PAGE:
If your rectovaginal fistula is due to trauma from childbirth, your doctor may suggest a perineoplasty. During this procedure, your surgeon will reconstruct the area between the anus and vagina.
Recovery and Outlook
The recovery timeline depends on the type of surgery that was used to treat the fistula and the severity of the fistula.
Your doctor will be able to give you a better idea of the recovery time based on your individual situation. Generally, however, you can expect to have some soreness or discomfort in the area for several weeks after surgery.
The success rate of surgery for rectovaginal fistulas is usually very good. After surgery, the fistula should be completely healed and you should be able to go back to all of your normal activities.
Definition and Overview
A fistula is an abnormal tract that forms a tunnel between two organs in the body. If it connects the rectum and the vagina, it is referred to as rectovaginal fistula. Other fistulas that involve the vagina include vesicovaginal fistula (opens into the urinary tract), colovaginal fistula (opens into the colon), and enterovaginal fistula (opens into the small bowel).
Rectovaginal fistulas, just like other vaginal fistulas, are usually painless and do not represent a life-threatening emergency. However, they can cause significant discomfort and emotional distress as they allow the bowel content and gas to pass through the vagina. This leads to incontinence and hygiene problems, which can impact intimacy and self-esteem.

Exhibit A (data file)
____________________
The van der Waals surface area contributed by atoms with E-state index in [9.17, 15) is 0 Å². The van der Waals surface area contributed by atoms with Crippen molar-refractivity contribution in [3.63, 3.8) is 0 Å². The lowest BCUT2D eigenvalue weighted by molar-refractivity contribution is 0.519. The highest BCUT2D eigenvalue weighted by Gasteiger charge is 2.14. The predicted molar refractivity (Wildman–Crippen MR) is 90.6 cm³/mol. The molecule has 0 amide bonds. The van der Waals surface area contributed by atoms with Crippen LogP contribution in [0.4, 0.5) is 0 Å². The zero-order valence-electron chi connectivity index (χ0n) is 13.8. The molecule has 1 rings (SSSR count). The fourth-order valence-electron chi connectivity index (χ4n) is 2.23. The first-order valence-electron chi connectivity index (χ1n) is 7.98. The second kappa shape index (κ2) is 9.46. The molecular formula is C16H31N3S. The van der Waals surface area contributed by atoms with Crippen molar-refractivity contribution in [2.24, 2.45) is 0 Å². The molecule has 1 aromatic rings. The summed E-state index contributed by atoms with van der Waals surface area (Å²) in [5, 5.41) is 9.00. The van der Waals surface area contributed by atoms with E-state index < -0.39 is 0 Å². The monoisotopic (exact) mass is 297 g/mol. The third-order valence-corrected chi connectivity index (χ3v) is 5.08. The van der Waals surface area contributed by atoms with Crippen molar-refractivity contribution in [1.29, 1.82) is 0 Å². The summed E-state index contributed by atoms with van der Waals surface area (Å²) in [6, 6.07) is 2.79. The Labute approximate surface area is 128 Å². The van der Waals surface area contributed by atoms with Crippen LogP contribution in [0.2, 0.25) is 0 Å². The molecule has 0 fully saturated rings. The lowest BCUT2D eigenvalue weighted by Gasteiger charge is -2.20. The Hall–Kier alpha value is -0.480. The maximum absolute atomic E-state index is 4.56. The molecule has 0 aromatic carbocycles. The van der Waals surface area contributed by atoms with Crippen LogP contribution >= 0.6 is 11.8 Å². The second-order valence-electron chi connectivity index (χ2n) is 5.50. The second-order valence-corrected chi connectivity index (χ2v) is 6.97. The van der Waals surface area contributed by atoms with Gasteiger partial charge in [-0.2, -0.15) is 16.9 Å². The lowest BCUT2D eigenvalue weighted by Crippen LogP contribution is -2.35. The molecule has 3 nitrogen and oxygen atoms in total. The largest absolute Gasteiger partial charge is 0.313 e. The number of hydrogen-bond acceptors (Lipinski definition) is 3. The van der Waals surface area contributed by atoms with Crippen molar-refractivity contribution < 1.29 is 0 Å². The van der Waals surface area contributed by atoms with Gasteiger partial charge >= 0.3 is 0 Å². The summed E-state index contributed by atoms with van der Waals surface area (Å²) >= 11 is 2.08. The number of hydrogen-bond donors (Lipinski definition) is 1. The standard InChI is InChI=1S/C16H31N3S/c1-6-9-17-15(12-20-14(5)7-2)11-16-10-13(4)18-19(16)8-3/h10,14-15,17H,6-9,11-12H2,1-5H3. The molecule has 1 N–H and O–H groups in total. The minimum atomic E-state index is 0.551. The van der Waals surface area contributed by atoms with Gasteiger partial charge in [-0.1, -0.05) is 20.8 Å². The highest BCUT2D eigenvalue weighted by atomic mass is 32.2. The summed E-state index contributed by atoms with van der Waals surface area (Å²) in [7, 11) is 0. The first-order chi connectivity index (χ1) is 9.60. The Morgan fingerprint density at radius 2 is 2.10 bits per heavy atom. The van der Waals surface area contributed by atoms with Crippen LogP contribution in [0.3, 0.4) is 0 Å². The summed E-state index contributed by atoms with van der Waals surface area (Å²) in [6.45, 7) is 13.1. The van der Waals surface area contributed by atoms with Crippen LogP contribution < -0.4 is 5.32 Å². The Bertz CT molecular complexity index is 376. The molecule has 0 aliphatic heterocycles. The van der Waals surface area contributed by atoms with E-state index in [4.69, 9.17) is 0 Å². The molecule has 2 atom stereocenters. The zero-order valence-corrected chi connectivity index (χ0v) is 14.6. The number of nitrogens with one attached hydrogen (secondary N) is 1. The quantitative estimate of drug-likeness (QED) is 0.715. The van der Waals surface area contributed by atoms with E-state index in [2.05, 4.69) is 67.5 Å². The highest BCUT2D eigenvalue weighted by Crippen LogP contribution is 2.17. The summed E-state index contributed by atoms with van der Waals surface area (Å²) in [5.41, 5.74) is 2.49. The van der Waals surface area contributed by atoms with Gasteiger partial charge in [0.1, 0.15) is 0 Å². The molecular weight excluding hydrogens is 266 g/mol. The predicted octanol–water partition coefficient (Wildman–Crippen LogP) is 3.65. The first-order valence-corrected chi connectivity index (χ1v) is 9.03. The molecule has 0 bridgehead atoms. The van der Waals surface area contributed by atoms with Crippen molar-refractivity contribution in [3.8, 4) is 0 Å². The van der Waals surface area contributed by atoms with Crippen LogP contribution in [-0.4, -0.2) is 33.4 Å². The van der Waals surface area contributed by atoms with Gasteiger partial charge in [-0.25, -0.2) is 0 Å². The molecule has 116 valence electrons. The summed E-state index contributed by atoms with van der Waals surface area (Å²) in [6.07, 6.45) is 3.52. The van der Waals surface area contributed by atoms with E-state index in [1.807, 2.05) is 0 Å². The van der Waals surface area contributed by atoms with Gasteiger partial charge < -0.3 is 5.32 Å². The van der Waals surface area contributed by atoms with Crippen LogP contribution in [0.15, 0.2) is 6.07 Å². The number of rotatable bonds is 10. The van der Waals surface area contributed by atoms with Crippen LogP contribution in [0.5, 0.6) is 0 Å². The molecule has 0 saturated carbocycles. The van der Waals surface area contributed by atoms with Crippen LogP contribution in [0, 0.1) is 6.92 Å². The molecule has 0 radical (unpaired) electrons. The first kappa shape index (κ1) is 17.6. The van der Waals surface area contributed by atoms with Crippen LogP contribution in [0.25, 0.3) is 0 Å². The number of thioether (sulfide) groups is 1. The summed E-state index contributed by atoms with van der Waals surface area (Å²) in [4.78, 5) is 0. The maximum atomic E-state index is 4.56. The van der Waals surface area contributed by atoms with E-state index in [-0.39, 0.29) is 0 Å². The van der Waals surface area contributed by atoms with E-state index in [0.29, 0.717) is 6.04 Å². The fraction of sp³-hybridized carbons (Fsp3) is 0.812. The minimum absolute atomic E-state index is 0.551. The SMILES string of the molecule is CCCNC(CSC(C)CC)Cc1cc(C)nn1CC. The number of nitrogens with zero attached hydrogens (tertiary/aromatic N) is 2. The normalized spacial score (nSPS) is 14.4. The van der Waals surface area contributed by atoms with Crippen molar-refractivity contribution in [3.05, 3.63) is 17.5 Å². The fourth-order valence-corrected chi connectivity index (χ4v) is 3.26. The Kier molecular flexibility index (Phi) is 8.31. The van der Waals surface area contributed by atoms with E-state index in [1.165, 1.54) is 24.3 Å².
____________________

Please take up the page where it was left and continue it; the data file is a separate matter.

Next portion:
Causes of the Condition
Rectovaginal fistulas commonly develop as a result of trauma during childbirth. They are often observed in developing countries where health care is inadequate. In these countries, rectovaginal fistulas are one of the leading causes of maternal death.
The condition, which is extremely rare in Western culture, can also be the result of episiotomy, a surgical cut between the vagina and the anus made by a midwife or obstetricians during childbirth to enlarge the vaginal opening. This is often necessary if there’s a risk of serious foetal distress due to prolonged labour.
Other less common rectovaginal fistula causes include:
Rectovaginal fistula symptoms, which cause physical discomfort and emotional distress, include: